The EIR has long been the judicially-proclaimed “heart of CEQA” because it represents the culmination of the statute’s environmentally-protective purposes and objectives.   Yet the legal “expiration date” for the document embodying CEQA’s highest purposes is often subject to debate and confusion.  A public agency’s reliance on an “old” EIR is inherently fraught with the risk of legal challenge by project opponents.  But, as a recent First District decision reminds, such reliance may be perfectly proper under CEQA’s applicable rules, which focus in this context on not “reinventing the wheel” – the “wheel” being the EIR – without very good reason to do so; they also defer to the lead agency’s reasoned decision in this regard.

In Latinos Unidos de Napa v. City of Napa (1st Dist., Div. 1, 10/10/13), 221 Cal.App.4th 192, the Court of Appeal affirmed the Napa County Superior Court’s judgment denying a petition for writ of mandate by an unincorporated association (“LUN”).  LUN’s action challenged under CEQA the City of Napa’s reliance on its 1998 General Plan Program EIR to serve as its CEQA review document for its 2009  Housing Element Update Project.  The Court found City’s reliance proper despite the fact that the EIR relied on was over a decade old.

Public Resources Code § 21166, and its implementing Guidelines § 15162, “mandate that once a public agency has prepared an EIR for a project, no further EIR is required unless either (1) substantial changes are proposed in the project that will require major revisions of the EIR, or (2) substantial changes occur with respect to the circumstances under which the project will be undertaken that will require major revisions in the EIR, or (3) new information, which was not known and could not have been known when the EIR was certified, becomes available.”  Also, where an agency prepares a “program EIR” for a broad policy document – e.g., a local general plan, which is a City’s or County’s land use “constitution” – CEQA allows the agency to limit future environmental review for later activities found to be “within the scope” of the program EIR.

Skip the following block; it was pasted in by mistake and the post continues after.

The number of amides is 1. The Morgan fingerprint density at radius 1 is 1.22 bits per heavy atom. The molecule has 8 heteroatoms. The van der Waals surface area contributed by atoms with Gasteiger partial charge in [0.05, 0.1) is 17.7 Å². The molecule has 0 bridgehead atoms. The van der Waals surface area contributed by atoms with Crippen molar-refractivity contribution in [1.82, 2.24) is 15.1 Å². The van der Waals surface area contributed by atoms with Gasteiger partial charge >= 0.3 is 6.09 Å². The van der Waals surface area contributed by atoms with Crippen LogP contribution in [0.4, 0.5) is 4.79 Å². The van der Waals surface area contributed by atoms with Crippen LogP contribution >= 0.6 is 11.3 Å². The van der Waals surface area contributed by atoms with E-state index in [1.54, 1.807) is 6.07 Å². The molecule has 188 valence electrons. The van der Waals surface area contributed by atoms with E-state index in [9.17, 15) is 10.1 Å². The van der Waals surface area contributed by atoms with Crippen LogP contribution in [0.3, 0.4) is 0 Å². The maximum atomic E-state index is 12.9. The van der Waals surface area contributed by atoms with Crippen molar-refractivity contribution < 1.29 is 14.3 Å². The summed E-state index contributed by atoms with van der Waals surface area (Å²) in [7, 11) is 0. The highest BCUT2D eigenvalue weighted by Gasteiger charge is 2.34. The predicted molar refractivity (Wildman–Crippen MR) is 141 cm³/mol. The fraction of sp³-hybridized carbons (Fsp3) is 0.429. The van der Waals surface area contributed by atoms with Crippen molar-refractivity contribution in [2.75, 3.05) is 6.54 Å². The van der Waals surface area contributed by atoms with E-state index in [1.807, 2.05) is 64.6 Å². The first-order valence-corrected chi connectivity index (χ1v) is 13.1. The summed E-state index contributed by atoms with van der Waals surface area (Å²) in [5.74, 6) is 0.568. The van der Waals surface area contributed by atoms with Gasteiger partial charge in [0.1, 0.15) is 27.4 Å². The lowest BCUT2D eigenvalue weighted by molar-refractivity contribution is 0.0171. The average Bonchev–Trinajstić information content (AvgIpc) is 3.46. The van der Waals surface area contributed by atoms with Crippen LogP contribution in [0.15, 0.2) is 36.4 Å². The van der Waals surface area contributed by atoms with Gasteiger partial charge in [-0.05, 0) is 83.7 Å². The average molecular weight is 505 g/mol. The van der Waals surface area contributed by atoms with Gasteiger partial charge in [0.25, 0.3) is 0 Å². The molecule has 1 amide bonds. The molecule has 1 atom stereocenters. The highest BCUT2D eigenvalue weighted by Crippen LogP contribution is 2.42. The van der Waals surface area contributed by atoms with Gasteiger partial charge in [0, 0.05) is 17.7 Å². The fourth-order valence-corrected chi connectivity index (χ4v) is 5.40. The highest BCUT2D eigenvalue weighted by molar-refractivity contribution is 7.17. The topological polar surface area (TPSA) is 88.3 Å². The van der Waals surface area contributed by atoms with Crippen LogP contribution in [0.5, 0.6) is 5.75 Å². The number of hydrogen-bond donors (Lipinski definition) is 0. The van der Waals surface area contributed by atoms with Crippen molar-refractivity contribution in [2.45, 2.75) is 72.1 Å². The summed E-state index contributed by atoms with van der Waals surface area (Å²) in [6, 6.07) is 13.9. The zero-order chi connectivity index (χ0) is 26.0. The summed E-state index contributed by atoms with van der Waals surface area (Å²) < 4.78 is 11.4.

In this case, the City of Napa adopted a comprehensive update of its general plan (Envision Napa 2020) in 1998, which included updates to all elements except the Housing Element, which was contemplated to be updated in 2001, and was, in fact, subsequently updated and/or amended in 2001 and 2005.

In 2008, City began the process of again updating its Housing Element through a project which would revise its existing Land Use and Housing Elements and make various related zoning amendments to implement the updates and comply with State law.  It conducted an Initial Study describing the Project actions, which included: increasing the minimum residential densities in 7  areas zoned “mixed use” or “community commercial” (from 10-40 to 20-40 units per acre); and increasing by 88 total units permitted densities for 8 multifamily sites located in 3 areas of the City.  The Initial Study also analyzed the extent to which the Project’s changes could result in any new or different environmental impacts not already analyzed in the 1998 EIR for the 2020 General Plan EIR, and concluded the Project was “within the scope of” the 1998 EIR and required no further review.

The City received one comment letter with an attached traffic engineer’s letter asserting the 1998 EIR’s traffic impacts information was outdated and that a supplemental EIR should be prepared.  The City’s Principal Planner and Public Works Director prepared a detailed memo in response, disagreeing with the commentor’s letters as “misleading and inaccurate” and relying on “incorrect and/or incomplete” information.  The City Council found the update Project “within the scope” of the 1998 Program EIR, and that it would not result in any new significant environmental impacts that were not identified and mitigated through that prior EIR, and it approved the Project.

Key points of the Court of Appeal’s decision affirming the trial court’s judgment upholding the City’s actions were: